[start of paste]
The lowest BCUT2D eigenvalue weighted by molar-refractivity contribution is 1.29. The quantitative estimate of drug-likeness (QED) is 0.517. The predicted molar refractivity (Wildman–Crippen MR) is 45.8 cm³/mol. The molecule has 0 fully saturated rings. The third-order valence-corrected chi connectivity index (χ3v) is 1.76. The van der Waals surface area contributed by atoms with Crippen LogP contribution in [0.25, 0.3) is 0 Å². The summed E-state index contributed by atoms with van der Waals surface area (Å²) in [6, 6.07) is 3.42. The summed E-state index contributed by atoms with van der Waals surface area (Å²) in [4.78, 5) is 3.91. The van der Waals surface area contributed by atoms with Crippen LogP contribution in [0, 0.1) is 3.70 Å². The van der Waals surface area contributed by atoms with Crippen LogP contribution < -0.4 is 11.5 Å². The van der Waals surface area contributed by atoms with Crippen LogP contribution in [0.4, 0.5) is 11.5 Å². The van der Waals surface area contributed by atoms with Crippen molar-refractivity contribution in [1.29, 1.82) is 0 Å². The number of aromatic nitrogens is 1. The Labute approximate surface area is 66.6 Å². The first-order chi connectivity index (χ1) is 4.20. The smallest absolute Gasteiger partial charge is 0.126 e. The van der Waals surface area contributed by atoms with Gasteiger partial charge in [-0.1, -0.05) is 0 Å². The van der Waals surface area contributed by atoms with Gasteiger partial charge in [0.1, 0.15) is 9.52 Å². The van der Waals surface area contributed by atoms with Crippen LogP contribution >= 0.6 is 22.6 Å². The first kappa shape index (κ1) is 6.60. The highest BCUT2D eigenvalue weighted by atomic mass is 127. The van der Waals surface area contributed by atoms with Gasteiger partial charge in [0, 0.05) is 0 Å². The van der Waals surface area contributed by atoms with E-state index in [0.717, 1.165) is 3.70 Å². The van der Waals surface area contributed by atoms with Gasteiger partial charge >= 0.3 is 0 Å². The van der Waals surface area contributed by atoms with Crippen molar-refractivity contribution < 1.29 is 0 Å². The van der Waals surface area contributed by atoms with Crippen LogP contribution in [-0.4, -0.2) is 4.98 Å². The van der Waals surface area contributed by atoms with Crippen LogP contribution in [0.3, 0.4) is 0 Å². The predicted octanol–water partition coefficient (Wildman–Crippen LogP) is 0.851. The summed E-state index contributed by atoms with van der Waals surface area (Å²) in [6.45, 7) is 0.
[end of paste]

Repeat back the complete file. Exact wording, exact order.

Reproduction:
The lowest BCUT2D eigenvalue weighted by molar-refractivity contribution is 1.29. The quantitative estimate of drug-likeness (QED) is 0.517. The predicted molar refractivity (Wildman–Crippen MR) is 45.8 cm³/mol. The molecule has 0 fully saturated rings. The third-order valence-corrected chi connectivity index (χ3v) is 1.76. The van der Waals surface area contributed by atoms with Crippen LogP contribution in [0.25, 0.3) is 0 Å². The summed E-state index contributed by atoms with van der Waals surface area (Å²) in [6, 6.07) is 3.42. The summed E-state index contributed by atoms with van der Waals surface area (Å²) in [4.78, 5) is 3.91. The van der Waals surface area contributed by atoms with Crippen LogP contribution in [0, 0.1) is 3.70 Å². The van der Waals surface area contributed by atoms with Crippen LogP contribution < -0.4 is 11.5 Å². The van der Waals surface area contributed by atoms with Crippen LogP contribution in [0.4, 0.5) is 11.5 Å². The van der Waals surface area contributed by atoms with Crippen molar-refractivity contribution in [1.29, 1.82) is 0 Å². The number of aromatic nitrogens is 1. The Labute approximate surface area is 66.6 Å². The first-order chi connectivity index (χ1) is 4.20. The smallest absolute Gasteiger partial charge is 0.126 e. The van der Waals surface area contributed by atoms with Gasteiger partial charge in [-0.1, -0.05) is 0 Å². The van der Waals surface area contributed by atoms with Gasteiger partial charge in [0.1, 0.15) is 9.52 Å². The van der Waals surface area contributed by atoms with Crippen LogP contribution >= 0.6 is 22.6 Å². The first kappa shape index (κ1) is 6.60. The highest BCUT2D eigenvalue weighted by atomic mass is 127. The van der Waals surface area contributed by atoms with Gasteiger partial charge in [0, 0.05) is 0 Å². The van der Waals surface area contributed by atoms with E-state index in [0.717, 1.165) is 3.70 Å². The van der Waals surface area contributed by atoms with Gasteiger partial charge >= 0.3 is 0 Å². The van der Waals surface area contributed by atoms with Crippen molar-refractivity contribution < 1.29 is 0 Å². The van der Waals surface area contributed by atoms with Crippen LogP contribution in [-0.4, -0.2) is 4.98 Å². The van der Waals surface area contributed by atoms with Crippen LogP contribution in [0.3, 0.4) is 0 Å². The predicted octanol–water partition coefficient (Wildman–Crippen LogP) is 0.851. The summed E-state index contributed by atoms with van der Waals surface area (Å²) in [6.45, 7) is 0.